- Site Insights: 10 most visited pages on the site, top 10 referring sites, and top 10 exit pages (How can you improve the content on pages where you are loosing people’s attention?)
- Email: Number of new subscribers, open rates and click through rates, best performing subject lines and topics, and most engaged email audience segment.
- Online Giving: Number of online donations per month, number of new sustaining gifts per month, average online gift size, common referring sources for online gifts (email appeal, web content, external sites, etc.)
- Do Online Advertising:
- Test 10-15 new Google AdWords: Test ad and landing page copy, targeting, keywords, and other ad settings using your nonprofit’s Google Grant. Group ads by topic and create groups of ads tailored to different key pages and initiatives each month.
- Test 3-4 new Facebook Ads: Test different ad types (promoted post, sponsored story, etc.), test different images, ad copy, and targeting.
- Review the content calendar and tweak it for the upcoming week based on current events or stories happening within your community including day, channel (website, blog post, Facebook, Twitter, etc.), topic, draft headline, and bulleted ideas to expand on.
- Test different approaches to incentivize sign up to your email list and key calls-to-action and see what generates the most responses.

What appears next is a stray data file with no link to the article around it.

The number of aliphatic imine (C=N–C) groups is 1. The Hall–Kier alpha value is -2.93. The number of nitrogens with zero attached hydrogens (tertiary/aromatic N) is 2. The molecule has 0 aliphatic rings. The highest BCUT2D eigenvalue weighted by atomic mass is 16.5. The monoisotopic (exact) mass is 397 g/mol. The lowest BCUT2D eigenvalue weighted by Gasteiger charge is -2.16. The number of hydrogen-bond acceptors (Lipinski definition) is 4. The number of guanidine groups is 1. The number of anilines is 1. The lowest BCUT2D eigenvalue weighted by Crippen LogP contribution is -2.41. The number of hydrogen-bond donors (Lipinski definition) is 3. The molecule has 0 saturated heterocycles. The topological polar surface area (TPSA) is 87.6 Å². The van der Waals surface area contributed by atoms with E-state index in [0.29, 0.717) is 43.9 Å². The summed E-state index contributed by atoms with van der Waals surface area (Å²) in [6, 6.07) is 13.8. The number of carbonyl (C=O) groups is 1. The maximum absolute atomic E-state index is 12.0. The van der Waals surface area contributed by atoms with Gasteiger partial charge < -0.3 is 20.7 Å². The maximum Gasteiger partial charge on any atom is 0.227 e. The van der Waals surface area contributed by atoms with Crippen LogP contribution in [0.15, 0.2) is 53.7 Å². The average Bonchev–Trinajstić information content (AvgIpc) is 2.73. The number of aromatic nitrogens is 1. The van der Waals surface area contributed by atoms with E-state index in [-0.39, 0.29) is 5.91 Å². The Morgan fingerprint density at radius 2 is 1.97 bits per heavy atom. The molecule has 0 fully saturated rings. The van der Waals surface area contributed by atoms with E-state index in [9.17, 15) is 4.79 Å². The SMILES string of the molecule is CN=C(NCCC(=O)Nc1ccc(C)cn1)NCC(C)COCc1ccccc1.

- Change 2 homepage slideshow items on the website. Add visual variety by highlighting new photos, captions, and links in the slide rotation every week.
- Publish 1-2 blog posts each week. Cycle through a combination of blog authors and guest bloggers from within your organization, board members, influencers, etc. Consider the following types of blog posts:
- Your Impact
- Spotlight/Profile, Interview
- Announcements, Breaking News, or Events
- Commentary or Editorial
- Media – Photos, Video, Audio
- Lists Post (e.g. 10 Ways To Curb Your Carbon Footprint)
- Checklists or How-to Tutorial
- Did You Know?
- Call to Action
- Link Roundup
- Review the content calendar for the next couple of days and draft, edit, and post content to the appropriate online channels.
- Share compelling content on Facebook (1-2 times a day), Twitter (at least once a day), and other social media channels.
- Respond to people who engage with you on social media channels. Thank people, answer questions, follow up, and show personality to build on these relationships.
- Monitor your organizations social media channels daily to see what is resonating with your community.
- Record key online engagement on a spreadsheet so you can track what compels your community to engage with you online. Track what inspires people to comment, like, share, and engage, though don’t place too much value on “Likes” since the quality and tone of engagement and the action people take when they are inspired by your stories are more important.
- Be prepared to respond to events that impact your community happening online and on the ground.
- Mobilize your organization’s rapid response plans and convene the necessary leadership quickly when a real-time response is called for.